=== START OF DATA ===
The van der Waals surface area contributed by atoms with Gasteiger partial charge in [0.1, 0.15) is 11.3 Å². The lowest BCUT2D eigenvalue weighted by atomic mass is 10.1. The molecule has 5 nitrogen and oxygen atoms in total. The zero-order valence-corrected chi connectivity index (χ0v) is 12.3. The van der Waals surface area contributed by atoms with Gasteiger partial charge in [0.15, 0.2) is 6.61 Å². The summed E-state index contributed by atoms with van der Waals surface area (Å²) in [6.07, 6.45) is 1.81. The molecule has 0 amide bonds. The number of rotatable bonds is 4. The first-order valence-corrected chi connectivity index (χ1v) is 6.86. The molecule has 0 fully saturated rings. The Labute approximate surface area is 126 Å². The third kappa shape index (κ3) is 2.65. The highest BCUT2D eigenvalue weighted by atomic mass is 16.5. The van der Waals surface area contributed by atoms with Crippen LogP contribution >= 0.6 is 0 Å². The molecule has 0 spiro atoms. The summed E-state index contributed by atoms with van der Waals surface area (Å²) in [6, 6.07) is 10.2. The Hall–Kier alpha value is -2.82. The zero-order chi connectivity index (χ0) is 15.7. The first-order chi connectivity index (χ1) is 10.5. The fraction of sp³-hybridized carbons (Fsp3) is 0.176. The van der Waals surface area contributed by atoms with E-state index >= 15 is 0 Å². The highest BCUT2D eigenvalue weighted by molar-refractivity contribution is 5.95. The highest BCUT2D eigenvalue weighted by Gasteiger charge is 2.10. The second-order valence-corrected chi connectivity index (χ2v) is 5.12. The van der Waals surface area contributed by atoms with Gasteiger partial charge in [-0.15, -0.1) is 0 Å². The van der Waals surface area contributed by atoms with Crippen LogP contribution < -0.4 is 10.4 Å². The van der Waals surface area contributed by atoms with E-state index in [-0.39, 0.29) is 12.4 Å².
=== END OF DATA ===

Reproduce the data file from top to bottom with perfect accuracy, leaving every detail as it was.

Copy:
The van der Waals surface area contributed by atoms with Gasteiger partial charge in [0.1, 0.15) is 11.3 Å². The lowest BCUT2D eigenvalue weighted by atomic mass is 10.1. The molecule has 5 nitrogen and oxygen atoms in total. The zero-order valence-corrected chi connectivity index (χ0v) is 12.3. The van der Waals surface area contributed by atoms with Gasteiger partial charge in [0.15, 0.2) is 6.61 Å². The summed E-state index contributed by atoms with van der Waals surface area (Å²) in [6.07, 6.45) is 1.81. The molecule has 0 amide bonds. The number of rotatable bonds is 4. The first-order valence-corrected chi connectivity index (χ1v) is 6.86. The molecule has 0 fully saturated rings. The Labute approximate surface area is 126 Å². The third kappa shape index (κ3) is 2.65. The highest BCUT2D eigenvalue weighted by atomic mass is 16.5. The van der Waals surface area contributed by atoms with Crippen LogP contribution >= 0.6 is 0 Å². The molecule has 0 spiro atoms. The summed E-state index contributed by atoms with van der Waals surface area (Å²) in [6, 6.07) is 10.2. The Hall–Kier alpha value is -2.82. The zero-order chi connectivity index (χ0) is 15.7. The first-order chi connectivity index (χ1) is 10.5. The fraction of sp³-hybridized carbons (Fsp3) is 0.176. The van der Waals surface area contributed by atoms with E-state index >= 15 is 0 Å². The highest BCUT2D eigenvalue weighted by molar-refractivity contribution is 5.95. The highest BCUT2D eigenvalue weighted by Gasteiger charge is 2.10. The second-order valence-corrected chi connectivity index (χ2v) is 5.12. The van der Waals surface area contributed by atoms with Gasteiger partial charge in [-0.15, -0.1) is 0 Å². The van der Waals surface area contributed by atoms with Crippen LogP contribution < -0.4 is 10.4 Å². The van der Waals surface area contributed by atoms with E-state index in [-0.39, 0.29) is 12.4 Å².